Oskar Żyndul is the organiser of a campaign determined to shake up what he feels is the often lazy – and heavily contested – linkage of Poles to Catholicism.
Poland’s national census, the country’s first since 2011, began on April 1 and is due to be completed in September.
In it is a question asking about religious denomination, one that Oskar Żyndul wants Poles to think about before ticking any of the boxes on offer.
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Żyndul is the organiser of a campaign, called I want to count, that wants people to consider if they really are Catholic.
“This is not anti-church or anti-religion. We are clear about that,” Żyndul says. “We may have to change the tone to get more attention and social media may be the way to go, but we just want to educate people. The aim is to end the fiction of religious monolithicity in Poland, not to provoke people or attack the Church.”
Żyndul adds, however, that the campaign is also a response to the image of Poland as an almost entirely Catholic country, created by politicians not just from the right-wing ruling parties but also parts of the opposition, as well as the clergy and fundamentalist circles in the Ordo Iuris circle.
The Catholic Church has enjoyed political authority in Poland since the fall of communism in 1989, having played a key role in bringing down the old regime. But mass is reportedly attended by only 27 per cent of Poles, according to research by CBOS, a foundation which gauges public opinion in the country.
Paedophilia revelations, financial scandals and the increasing encroachment of the Church into political life have in recent years shifted public opinion, particularly among younger people, against the Church. The protests in Poland’s major cities over laws restricting abortion rights last year indicate a level of anger among some people not seen since the end of the communist system in Poland.
I’m not a believer
The 36-year-old Żyndul, a sociologist who works at a market research company in Warsaw, was, like many Poles, brought up a Catholic.
“But I had an argument with the priest who was teaching religion at school – Catholicism, no others – when taking confirmation,” he says.
“That was the first time I had questioned my stance on religion. But there have been times when I wanted to be closer to the Church. Today I don’t believe in God. Until two years ago I was agnostic. The institution doesn’t live up to its message. Some teachings are socially useful, about love and non-violence and care. But the Bible is quite contradictory, for example about violence.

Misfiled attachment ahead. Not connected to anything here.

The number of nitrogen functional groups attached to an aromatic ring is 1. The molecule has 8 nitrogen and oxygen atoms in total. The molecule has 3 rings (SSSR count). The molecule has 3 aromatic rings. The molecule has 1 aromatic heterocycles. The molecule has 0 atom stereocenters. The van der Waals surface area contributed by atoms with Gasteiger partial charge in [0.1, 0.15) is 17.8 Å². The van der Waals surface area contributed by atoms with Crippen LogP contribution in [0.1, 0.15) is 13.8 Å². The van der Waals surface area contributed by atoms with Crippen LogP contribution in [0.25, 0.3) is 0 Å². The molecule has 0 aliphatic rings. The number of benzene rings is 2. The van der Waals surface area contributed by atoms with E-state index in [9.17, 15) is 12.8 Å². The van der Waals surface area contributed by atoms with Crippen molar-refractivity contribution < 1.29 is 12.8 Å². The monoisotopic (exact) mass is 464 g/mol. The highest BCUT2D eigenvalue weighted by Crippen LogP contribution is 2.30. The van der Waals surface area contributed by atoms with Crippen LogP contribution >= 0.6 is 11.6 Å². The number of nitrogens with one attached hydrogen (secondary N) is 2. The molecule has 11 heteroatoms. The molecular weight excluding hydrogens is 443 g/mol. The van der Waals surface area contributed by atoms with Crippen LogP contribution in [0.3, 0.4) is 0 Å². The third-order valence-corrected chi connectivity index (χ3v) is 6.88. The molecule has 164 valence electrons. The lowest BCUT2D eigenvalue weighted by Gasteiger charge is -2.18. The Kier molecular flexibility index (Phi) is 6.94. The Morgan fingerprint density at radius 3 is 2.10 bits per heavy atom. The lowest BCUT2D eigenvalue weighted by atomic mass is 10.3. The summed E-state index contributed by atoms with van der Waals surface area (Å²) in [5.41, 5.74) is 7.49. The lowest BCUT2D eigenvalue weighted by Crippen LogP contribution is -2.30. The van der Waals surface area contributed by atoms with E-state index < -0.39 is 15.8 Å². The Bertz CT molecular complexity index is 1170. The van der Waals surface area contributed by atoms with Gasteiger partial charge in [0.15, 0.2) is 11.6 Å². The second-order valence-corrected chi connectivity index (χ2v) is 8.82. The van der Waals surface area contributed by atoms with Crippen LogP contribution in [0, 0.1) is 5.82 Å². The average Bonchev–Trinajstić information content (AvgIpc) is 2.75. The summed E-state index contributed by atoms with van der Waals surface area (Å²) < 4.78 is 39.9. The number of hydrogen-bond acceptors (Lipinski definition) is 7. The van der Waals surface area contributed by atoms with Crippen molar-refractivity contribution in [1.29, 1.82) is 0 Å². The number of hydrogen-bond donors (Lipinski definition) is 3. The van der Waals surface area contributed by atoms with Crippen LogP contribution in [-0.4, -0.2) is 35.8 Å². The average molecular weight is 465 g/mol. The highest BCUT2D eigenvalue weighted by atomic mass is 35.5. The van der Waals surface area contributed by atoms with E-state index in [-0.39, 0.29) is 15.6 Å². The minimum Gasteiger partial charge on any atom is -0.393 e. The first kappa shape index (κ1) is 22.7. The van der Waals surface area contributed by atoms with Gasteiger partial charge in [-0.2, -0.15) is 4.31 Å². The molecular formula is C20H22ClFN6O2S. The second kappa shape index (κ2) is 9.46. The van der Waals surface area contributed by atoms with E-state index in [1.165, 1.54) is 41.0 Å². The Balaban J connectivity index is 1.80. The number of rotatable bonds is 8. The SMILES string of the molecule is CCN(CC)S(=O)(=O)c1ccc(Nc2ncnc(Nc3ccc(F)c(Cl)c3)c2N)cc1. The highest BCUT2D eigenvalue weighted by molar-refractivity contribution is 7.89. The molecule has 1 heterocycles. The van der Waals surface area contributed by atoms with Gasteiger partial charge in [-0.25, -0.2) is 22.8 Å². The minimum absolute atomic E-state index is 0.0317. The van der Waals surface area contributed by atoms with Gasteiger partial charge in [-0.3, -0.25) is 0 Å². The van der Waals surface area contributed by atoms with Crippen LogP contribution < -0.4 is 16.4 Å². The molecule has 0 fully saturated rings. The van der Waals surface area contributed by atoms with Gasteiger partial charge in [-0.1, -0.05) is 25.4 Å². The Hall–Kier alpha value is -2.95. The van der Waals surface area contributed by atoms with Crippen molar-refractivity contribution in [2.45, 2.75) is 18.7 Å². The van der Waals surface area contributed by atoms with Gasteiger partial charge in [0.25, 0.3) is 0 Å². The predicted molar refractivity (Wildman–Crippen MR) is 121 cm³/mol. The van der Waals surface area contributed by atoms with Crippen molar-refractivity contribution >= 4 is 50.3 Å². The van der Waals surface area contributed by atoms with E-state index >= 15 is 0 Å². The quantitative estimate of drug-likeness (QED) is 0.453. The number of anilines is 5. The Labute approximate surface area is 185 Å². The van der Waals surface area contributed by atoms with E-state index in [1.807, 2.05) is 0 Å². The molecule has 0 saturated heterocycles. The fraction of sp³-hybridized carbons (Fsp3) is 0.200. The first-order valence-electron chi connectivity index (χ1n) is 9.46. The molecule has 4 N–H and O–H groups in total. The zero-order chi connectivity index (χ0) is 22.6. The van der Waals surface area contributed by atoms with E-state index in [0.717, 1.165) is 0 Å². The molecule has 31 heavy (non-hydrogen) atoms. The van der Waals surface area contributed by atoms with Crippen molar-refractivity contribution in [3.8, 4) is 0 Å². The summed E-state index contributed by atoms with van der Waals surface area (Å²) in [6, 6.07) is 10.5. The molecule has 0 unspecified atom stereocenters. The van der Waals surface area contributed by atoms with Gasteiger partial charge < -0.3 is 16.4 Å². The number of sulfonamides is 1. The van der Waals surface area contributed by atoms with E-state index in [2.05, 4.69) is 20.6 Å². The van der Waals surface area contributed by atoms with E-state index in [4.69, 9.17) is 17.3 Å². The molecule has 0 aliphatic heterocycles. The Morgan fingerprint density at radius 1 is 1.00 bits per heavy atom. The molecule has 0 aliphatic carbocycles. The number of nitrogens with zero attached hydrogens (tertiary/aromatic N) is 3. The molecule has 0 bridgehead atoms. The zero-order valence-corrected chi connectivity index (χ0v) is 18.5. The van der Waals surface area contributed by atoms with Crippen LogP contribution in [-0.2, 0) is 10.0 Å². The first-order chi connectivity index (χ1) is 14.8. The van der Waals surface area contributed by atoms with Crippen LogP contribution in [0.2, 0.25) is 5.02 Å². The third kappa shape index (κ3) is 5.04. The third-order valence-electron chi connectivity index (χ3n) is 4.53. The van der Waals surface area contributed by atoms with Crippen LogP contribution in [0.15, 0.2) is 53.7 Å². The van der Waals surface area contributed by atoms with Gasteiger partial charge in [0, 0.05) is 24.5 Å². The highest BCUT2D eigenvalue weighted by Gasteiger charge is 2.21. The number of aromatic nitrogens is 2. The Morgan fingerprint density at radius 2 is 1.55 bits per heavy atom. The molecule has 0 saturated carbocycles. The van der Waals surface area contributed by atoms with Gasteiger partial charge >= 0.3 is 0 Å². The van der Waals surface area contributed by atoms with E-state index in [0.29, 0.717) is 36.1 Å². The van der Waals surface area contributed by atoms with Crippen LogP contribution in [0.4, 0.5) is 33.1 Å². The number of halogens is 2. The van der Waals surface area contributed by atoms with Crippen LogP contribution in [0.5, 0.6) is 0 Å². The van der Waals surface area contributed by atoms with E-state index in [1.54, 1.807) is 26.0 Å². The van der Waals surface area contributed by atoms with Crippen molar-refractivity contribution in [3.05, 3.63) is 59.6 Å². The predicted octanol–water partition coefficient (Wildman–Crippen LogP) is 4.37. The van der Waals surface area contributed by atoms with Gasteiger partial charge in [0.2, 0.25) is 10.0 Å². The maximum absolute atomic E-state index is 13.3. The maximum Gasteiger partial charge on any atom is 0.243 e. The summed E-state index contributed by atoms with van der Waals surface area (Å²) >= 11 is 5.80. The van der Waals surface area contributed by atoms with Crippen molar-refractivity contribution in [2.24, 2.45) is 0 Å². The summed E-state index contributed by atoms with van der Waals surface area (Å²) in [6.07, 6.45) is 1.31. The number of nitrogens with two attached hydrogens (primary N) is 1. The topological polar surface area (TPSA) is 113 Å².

“So, I was ripe for change before Law and Justice (PiS) came to power, but my disappointment with the Church has risen since then.”
“What we wanted to achieve in the first place is gain a realistic picture of Polish religiosity,” Żyndul says. “How many people actually identify with the Church just as knee-jerk behaviour?”
“Those who don’t have strong feelings but feel compelled to identify at least publicly as Catholics we hope will be given more courage by our campaign. They will be able to feel part of something important or at least visible. It will also raise visibility among policy makers and Church leaders. To make them think twice before pursuing a harder line. We are aiming at the political centre, which is reluctant to propose progressive legislation.”
In the previous census, 96 per cent of respondents – over 33 million Polish citizens – claimed they were Roman Catholic. Just 929,000 declared that they did not belong to any religion, while 2.73 million refused to answer the question.
This has been used by PiS to justify the controversial hard-line changes it wants to push through, including stopping public funding of IVF treatments and a near-total ban on abortion.
The main opposition party, Civic Platform (PO), for example, wouldn’t feel emboldened to become more progressive if the new census still shows Pole are 96 per cent Catholic, Żyndul believes.
“We haven’t had much criticism because our campaign is still small. Only one hate message so far, sent to our email. But that was a death threat. We are ready for an attack. But the right-wing media hasn’t touched us, yet, because it would give oxygen to our campaign.”
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